The last scene: the teenage girl/young woman is nursing (literally!!!!) the old man back to  health with a smile on her face.
Teenage Sue's reaction: Ewwwww!
Old Sue's reaction: Um..first of all, death in utero of starvation is real rare. Second of all, the amount of milk coming in the day of a birth even in a well nourished mother, would not amount to more than a few teaspoons of sugar water and a few immunoproteins. Third of all: Ewwwww!

Shanna et al are safely back in MA. We have a 'winter advisary' and a 'flood advisary' on the table now. Yuck! Non-stop rain, strong winds, dropping temperatures. When to run? I wore a hat, which kept my head warm but I was sopping wet otherwise. A few more degrees lower and it will be snow. I do hate winter. I wasn't out there very long.

Monday, November 28, 2011

Heart of Darkness

Again our neighborhood was subjected to an almost 24 hour blackout. Very annoying and inconvenient in so many ways. We had Shanna's family over for their last night in Michigan.. Fortunately we had dinner early so I didn't have to cook in the dark with no electricity. Shanna had just finished the wash but not the drying (had to take it all over to Naomi's). It was cold and dark in our house. Naomi had brought over all of Maya's outgrown things, which Shanna had to sort and pack by flashlight. We took the kids to run around in a McDonalds as it is hard to entertain preschoolers in the dark. They left before 6 this morning trying to organize all by flashlight. The hand-powered flashlight that one of the moms gave me for X-mas a few years back is certainly getting a workout this year.
Naomi started a temp job just for the holidays last night and had her last class and tests today. She needs to take a state test in a few weeks and then hopefully she is employable. She's gotten As on her tests. Usually I have Maya on Mondays but she would have turned into an icicle here. Naomi returns to work all night soon. I suspect she will be really dragging sometime in the middle of the night. Perhaps she'll develop a taste for coffee, which her company specializes in and has some available at all times.
It had rained most of the day yesterday, another big problem as we are dependent on that sump pump. Steve got the generator going to empty it out a few times. Others on the street were not so lucky. After coffee in the local coffee shop (I really needed to warm up), I ran around the neighborhood looking for answers and found a snarl of DTE trucks. A large tree had fallen on some wires (no wind yesterday) causing a pole to burn. They were having a hard time getting the pole in place. The utility man blamed our huge trees for all these outages.
I returned this evening to lights and heat. What luxury!

Sunday, November 27, 2011

Birthing dreams

I dreamt the other night I was giving birth before a crowd. I am not sure who was in this crowd but I felt compelled to entertain them. Alas, nothing was happening contractionwise. I asked the nurse to check me and she pulled a baby out. The boy had a 10 year old's face and a full head of blond hair. It wasn't even wet. I immediately named him Charlie and felt bad that the birth wasn't more of a show.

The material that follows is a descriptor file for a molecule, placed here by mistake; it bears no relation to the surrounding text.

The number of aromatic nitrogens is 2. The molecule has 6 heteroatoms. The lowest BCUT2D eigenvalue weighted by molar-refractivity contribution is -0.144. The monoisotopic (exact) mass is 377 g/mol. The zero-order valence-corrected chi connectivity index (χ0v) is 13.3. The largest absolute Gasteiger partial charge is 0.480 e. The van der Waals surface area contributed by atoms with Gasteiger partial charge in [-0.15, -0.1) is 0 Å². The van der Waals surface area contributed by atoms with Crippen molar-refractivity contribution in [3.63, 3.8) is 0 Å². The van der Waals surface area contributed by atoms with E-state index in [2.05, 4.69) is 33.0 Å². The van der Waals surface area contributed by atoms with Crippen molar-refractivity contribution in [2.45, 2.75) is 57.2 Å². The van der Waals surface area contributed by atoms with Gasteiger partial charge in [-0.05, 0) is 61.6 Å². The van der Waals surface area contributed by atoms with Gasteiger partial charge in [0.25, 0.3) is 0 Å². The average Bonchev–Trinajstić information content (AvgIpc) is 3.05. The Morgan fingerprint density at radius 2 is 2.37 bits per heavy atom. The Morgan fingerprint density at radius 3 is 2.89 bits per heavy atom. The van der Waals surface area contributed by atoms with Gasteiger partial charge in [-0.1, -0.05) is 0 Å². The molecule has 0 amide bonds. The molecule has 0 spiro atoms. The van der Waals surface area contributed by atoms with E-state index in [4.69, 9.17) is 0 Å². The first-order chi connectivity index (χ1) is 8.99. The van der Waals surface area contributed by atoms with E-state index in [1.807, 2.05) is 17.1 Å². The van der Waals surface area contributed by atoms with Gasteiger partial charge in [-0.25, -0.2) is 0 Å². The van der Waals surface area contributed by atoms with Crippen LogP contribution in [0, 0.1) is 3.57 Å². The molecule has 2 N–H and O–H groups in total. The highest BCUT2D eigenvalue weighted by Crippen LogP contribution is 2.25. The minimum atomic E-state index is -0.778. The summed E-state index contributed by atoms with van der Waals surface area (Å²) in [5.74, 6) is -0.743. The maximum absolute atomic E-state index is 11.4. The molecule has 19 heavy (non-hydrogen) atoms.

Why do I dream such weird things? Maybe I am identifying with Shanna though I am sure she wouldn't want a crowd watching her. Another of Maya's many cousins was born about a month ago (Don'tae has 8 siblings). This birth was a well attended event. Naomi's job was to position her smart phone close to the business end to record this baby boy's birth, which she did.

Having the family all show up for a birth must be a tradition in Don'tae's family. Some showed up during Maya's birth, which I found distracting. When we had moved the labor operation into the tub room, they seemed to disappear.

While I was in labor with Shanna, a friend showed up and constantly questioned the nurses. She was not allowed in the delivery room, thankfully. Every stupid thing I said while in labor she would repeat for years to come. I was not amused. She never has given birth so I was not able to return the favor.

Shanna was in the room when I gave birth to Naomi. She was almost 12 and fairly mature. I more or less 'suffer in silence' so I didn't think I would scare her from ever having babies (as she is carrying her third, that worked out). Still every birth is different and I reserved the right to send her away if I could not control myself. I needed to be induced as my waters had broken 2 days before. I went from no labor to end stage labor just like that so it was rough. The plus side was that Naomi was born within 2 hours. The negative was that I worried that the quick birth affected her somehow though usually oxygen deprivation results in motor difficulties and she was a great athlete.